Confession and Absolution eBook

This eBook from the Gutenberg Project consists of approximately 44 pages of information about Confession and Absolution.
the ground of justice; they can only appeal suppliantly to the infinite mercy and goodness of God, that their iniquities may be blotted out, that they may be restored to the position whence they have fallen, and that they may regain the habitual grace necessary for keeping the solemn obligations of baptism.  This being the case, the Almighty can and does impose His conditions for reconciling the sinner and for restoring the prodigal child to the lost sonship.  It is not for sinful man to dictate what such terms shall be.  It is for an outraged God to enact, for the transgressor to comply with the command.

Of these conditions, one flows from the infinite holiness of His own nature, namely:  contrition or repentance.  The other, which is judicial absolution from sin, implying previous confession of it, is imposed by the revealed law of God, and is therefore a divine command obliging all—­popes and bishops, priests and people.  Let us deal with these separately.


[1] John i, 8.

[2] James iii, 2.

[3] Prov. xxiv, 16.

[4] Ps. v, 6.

[5] Wisd. xiv, 9.

[6] Ezech. xviii, 24.

[7] Rev. xxi, 8.

[8] James i, 15.

[9] Ecclus. xxi, 2.


The necessity of repentance as the essential condition for the sinner obtaining God’s forgiveness is plainly taught both in the Jewish and Christian dispensations.

Prophets and penitents throughout the Old Testament bear evidence to this truth.  The words of the Psalms of David, the exhortations of Jeremias and Isaias to the people of God to be converted, have become household words in our books of piety, exciting the soul in sin to arise and go to the God of mercy.

The New Dispensation was ushered in by the Forerunner of Christ preaching the Gospel of Repentance:  “Do penance, for the kingdom of God is at hand.”  Our Lord announces His own mission to be to call sinners to repentance:  “Unless you all do penance, you shall all likewise perish.”  He sent His Apostles that “penance and remission of sin should be preached in His name among all nations.”  And, while on earth, Jesus sent them, two and two, to preach that “men should do penance.”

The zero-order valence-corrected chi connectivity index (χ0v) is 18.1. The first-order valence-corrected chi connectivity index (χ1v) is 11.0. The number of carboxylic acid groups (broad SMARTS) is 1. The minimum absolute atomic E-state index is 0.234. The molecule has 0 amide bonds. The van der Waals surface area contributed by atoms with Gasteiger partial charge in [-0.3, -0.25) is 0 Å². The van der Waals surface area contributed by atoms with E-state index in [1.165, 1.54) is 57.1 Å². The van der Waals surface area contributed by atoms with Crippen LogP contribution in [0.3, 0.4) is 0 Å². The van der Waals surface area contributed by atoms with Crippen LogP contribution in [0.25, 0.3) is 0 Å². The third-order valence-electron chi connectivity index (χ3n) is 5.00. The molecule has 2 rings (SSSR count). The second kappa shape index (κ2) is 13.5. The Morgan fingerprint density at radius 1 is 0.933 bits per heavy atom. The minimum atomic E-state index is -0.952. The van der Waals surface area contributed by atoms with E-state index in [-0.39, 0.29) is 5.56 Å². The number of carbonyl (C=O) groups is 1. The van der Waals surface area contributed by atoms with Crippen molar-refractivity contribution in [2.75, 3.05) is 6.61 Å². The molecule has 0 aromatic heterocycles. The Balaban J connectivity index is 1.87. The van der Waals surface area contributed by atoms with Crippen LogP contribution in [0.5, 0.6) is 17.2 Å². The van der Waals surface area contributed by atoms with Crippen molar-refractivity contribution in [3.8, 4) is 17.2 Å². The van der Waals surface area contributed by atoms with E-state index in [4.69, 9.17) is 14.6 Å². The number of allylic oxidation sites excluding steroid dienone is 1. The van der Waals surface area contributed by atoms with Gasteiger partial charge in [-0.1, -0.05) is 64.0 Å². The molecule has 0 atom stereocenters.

And, after the ascension of the “Saviour whom God hath exalted with His right hand to give penitence to Israel, and remission of sins,"[10] the Apostles proclaimed the same truth.  Peter’s very first sermon is:  “Do penance and be baptized, every one of you."[11] He, on the occasion of the cure of the lame man, preaches:  “Be penitent and be converted, that your sins may be blotted out."[12] The same Apostle writes:  “The Lord beareth patiently for your sake, not willing that any should perish, but that all should return to penance."[13] St. Paul, in like manner.  “God commandeth all men, everywhere, to do penance."[14] And again:  “The benignity of God leadeth thee to penance."[15]

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Confession and Absolution from Project Gutenberg. Public domain.
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